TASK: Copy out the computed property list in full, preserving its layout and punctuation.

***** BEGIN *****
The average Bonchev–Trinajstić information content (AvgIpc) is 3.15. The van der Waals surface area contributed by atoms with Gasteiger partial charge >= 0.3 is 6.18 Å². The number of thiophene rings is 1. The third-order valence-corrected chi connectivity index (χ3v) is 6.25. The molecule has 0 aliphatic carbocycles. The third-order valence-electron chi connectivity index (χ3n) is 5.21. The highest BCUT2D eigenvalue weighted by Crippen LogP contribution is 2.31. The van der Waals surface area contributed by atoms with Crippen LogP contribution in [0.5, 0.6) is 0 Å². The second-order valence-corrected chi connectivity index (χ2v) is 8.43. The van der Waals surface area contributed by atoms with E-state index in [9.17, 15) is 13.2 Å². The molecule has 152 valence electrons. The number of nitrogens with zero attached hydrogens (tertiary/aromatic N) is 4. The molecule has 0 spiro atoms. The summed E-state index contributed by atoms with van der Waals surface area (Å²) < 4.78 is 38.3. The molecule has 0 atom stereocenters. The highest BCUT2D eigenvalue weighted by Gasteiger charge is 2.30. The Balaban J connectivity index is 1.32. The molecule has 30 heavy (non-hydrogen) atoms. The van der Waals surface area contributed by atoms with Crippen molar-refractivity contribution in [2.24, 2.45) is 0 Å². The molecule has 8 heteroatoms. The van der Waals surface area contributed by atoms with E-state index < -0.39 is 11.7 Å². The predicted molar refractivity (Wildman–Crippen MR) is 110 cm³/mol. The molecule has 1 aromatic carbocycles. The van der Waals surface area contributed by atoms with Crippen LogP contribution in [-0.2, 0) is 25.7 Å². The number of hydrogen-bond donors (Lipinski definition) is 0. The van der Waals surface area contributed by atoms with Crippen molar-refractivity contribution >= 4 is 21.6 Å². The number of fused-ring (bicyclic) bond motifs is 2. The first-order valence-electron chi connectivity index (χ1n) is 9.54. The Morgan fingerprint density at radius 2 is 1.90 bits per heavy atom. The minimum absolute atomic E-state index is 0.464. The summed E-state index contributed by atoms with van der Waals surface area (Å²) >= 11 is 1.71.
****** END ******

The average Bonchev–Trinajstić information content (AvgIpc) is 3.15. The van der Waals surface area contributed by atoms with Gasteiger partial charge >= 0.3 is 6.18 Å². The number of thiophene rings is 1. The third-order valence-corrected chi connectivity index (χ3v) is 6.25. The molecule has 0 aliphatic carbocycles. The third-order valence-electron chi connectivity index (χ3n) is 5.21. The highest BCUT2D eigenvalue weighted by Crippen LogP contribution is 2.31. The van der Waals surface area contributed by atoms with Crippen LogP contribution in [0.5, 0.6) is 0 Å². The second-order valence-corrected chi connectivity index (χ2v) is 8.43. The van der Waals surface area contributed by atoms with E-state index in [9.17, 15) is 13.2 Å². The molecule has 152 valence electrons. The number of nitrogens with zero attached hydrogens (tertiary/aromatic N) is 4. The molecule has 0 spiro atoms. The summed E-state index contributed by atoms with van der Waals surface area (Å²) < 4.78 is 38.3. The molecule has 0 atom stereocenters. The highest BCUT2D eigenvalue weighted by Gasteiger charge is 2.30. The Balaban J connectivity index is 1.32. The molecule has 30 heavy (non-hydrogen) atoms. The van der Waals surface area contributed by atoms with Crippen molar-refractivity contribution in [2.24, 2.45) is 0 Å². The molecule has 8 heteroatoms. The van der Waals surface area contributed by atoms with E-state index < -0.39 is 11.7 Å². The predicted molar refractivity (Wildman–Crippen MR) is 110 cm³/mol. The molecule has 1 aromatic carbocycles. The van der Waals surface area contributed by atoms with Crippen LogP contribution in [-0.2, 0) is 25.7 Å². The number of hydrogen-bond donors (Lipinski definition) is 0. The van der Waals surface area contributed by atoms with Crippen molar-refractivity contribution >= 4 is 21.6 Å². The number of fused-ring (bicyclic) bond motifs is 2. The first-order valence-electron chi connectivity index (χ1n) is 9.54. The Morgan fingerprint density at radius 2 is 1.90 bits per heavy atom. The minimum absolute atomic E-state index is 0.464. The summed E-state index contributed by atoms with van der Waals surface area (Å²) >= 11 is 1.71.